After 6 years, a house, and a dog together, the other half and I tied the knot in July of this year. Our plan had always been to buy a house first. A roof over our heads building equity was more important than throwing a party. Once we were moved into the house and began building a nest egg again, we decided it was time to get married.
Even though we wanted to be practical and not blow $50,000 on a wedding, we also still wanted a fairly traditional ceremony and reception. While town hall weddings or small gatherings are a perfect fit for some couples, we both have a large group of family and friends. We saw the day as a celebration for everyone to partake in, not just us.
As we got deeper into planning, we learned more and more about how much can be thrown at you as what you “need to have” and we had to take the time to review what was most important to us. We wanted to strike a balance between budget friendly and practical, but not overboard on doing every little detail ourselves just to save a few pennies. Saving a dollar is important, but our time is too.
One of the first options we canceled out for this reason was renting a space and doing all the planning ourselves. There is a beautiful public garden with a cottage on the property that is available for weddings. The scenery is absolutely stunning but as we looked into it we learned all the planning was our responsibility. You basically get the roof and backdrop. We would’ve had to rent chairs, tables, silverware, napkins, arrange a caterer, hire a bartender, etc. This may have saved us a grand or two but in the end our time spent planning wasn’t worth it to us.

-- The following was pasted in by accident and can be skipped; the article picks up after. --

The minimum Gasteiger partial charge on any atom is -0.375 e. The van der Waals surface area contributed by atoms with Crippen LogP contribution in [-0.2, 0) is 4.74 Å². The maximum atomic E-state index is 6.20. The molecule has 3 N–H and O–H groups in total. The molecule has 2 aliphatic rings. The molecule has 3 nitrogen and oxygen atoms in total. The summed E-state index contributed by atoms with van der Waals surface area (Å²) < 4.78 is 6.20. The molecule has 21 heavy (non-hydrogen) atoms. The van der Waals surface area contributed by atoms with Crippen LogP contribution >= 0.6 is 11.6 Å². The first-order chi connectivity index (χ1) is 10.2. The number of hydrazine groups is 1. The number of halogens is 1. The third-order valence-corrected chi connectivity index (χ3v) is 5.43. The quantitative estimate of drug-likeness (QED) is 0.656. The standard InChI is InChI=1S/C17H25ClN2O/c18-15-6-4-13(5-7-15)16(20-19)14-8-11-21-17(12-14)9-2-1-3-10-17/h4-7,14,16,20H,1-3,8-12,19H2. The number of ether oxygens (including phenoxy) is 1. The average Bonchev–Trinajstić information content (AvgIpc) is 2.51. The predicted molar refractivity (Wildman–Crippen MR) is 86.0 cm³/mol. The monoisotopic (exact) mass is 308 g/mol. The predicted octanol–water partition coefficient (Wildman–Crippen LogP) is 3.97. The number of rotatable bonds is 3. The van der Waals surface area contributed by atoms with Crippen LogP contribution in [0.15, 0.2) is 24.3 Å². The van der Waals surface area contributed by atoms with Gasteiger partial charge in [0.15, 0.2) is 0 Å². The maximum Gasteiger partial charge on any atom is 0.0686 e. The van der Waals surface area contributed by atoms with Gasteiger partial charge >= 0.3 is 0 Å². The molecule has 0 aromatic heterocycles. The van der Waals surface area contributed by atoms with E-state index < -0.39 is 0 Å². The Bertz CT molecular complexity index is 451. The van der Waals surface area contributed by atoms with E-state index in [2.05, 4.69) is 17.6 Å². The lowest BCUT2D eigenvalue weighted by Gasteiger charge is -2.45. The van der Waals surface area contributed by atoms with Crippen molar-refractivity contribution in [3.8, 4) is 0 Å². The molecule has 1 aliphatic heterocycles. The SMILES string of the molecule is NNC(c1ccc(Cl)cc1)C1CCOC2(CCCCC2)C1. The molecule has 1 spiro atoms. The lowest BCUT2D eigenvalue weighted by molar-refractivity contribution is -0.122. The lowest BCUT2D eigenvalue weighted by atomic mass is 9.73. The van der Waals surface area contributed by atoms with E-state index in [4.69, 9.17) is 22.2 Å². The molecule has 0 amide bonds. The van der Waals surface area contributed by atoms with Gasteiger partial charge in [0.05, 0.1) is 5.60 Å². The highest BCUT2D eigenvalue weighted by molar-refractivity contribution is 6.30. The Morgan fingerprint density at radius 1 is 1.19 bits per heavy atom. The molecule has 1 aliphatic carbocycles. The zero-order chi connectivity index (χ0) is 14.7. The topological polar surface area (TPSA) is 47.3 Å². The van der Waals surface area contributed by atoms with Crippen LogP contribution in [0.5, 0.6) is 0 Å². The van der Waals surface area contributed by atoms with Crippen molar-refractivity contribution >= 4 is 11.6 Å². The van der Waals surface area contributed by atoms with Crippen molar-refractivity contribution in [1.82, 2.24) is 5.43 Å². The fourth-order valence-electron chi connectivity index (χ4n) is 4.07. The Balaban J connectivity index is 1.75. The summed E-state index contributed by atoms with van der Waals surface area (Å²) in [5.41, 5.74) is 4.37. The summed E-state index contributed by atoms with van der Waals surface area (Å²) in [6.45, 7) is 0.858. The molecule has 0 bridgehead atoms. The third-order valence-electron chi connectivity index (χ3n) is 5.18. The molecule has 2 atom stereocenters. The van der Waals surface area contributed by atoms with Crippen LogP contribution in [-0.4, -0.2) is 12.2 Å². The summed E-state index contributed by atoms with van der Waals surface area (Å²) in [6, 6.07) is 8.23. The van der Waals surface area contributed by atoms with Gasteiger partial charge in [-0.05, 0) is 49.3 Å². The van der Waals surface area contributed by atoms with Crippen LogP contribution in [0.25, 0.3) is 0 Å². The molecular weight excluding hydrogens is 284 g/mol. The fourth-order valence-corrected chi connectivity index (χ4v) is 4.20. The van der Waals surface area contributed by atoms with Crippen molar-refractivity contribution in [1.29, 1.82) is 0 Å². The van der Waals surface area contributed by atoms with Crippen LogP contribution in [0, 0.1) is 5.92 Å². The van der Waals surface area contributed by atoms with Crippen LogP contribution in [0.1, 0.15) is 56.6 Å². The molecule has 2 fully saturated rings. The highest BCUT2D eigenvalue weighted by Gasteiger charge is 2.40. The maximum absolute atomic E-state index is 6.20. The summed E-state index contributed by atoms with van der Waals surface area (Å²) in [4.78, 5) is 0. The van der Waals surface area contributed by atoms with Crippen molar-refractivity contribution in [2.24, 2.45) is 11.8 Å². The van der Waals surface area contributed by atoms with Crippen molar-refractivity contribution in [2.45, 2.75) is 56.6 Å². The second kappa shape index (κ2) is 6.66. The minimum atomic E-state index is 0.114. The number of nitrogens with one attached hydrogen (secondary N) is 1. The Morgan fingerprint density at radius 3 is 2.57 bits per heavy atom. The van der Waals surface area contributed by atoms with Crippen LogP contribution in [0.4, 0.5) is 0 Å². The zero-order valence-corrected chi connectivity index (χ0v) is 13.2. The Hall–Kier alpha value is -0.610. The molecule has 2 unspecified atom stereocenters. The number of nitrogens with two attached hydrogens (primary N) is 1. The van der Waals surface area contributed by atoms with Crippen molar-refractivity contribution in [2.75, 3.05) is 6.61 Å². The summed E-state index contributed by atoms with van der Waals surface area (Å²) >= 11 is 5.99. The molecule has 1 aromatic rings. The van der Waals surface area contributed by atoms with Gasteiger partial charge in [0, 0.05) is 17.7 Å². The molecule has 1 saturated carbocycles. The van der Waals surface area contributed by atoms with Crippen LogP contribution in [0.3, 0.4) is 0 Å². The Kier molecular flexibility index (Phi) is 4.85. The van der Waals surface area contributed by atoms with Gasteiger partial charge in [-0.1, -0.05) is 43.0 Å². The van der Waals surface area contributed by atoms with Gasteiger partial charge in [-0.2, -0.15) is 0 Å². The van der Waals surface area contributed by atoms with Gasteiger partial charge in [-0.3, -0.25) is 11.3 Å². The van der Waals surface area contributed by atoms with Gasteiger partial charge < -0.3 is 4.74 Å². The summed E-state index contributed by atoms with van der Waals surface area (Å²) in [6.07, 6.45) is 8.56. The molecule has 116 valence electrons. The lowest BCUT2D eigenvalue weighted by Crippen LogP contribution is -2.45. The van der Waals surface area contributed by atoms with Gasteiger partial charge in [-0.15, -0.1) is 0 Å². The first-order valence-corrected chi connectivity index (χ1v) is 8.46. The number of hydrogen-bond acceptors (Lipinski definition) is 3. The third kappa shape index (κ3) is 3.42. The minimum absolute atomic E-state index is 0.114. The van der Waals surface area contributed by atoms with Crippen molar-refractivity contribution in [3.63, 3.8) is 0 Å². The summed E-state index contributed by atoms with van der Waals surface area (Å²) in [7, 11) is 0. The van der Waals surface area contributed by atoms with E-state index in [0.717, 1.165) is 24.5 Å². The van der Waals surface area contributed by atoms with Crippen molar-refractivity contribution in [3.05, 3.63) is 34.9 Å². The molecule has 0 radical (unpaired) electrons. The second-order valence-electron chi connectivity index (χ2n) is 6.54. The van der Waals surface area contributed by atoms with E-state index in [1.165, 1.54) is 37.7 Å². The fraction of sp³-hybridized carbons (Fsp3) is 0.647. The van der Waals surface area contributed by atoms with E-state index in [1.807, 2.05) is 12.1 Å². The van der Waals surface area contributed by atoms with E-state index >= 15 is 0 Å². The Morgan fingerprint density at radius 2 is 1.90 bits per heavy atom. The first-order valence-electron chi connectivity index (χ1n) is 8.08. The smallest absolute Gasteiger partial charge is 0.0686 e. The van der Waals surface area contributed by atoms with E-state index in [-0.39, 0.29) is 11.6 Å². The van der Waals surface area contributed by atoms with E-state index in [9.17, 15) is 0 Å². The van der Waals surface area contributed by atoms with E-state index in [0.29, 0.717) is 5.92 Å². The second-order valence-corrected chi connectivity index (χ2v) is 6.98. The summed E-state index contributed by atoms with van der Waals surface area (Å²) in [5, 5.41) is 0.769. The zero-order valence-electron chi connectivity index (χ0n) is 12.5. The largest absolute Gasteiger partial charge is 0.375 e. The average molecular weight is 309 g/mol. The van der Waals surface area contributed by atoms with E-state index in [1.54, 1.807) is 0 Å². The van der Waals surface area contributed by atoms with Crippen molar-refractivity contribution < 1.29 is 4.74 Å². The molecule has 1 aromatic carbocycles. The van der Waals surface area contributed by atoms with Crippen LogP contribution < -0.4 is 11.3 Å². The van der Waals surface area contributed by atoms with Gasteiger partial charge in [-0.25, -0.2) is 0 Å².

Since we decided to take the route of using a more standard reception venue that does it all for you, we cut corners in other areas to still make it reasonable. At some points some friends and family had opinions that we shouldn’t do things a certain way but we didn’t give into pressure to spend more. We were more in this for the end game and having a fun day with friends and family than obsessing over having the perfect wedding.
We don’t regret a single thing, the day was perfect the way it was.
Here are the big hitters that saved thousands.
1. Affordable Ceremony
I had my heart set on a garden wedding. Luckily, we live a mile from a beautiful city owned rose garden. When I contacted the city, it was only $50 to reserve the garden for the ceremony and take pictures. DONE!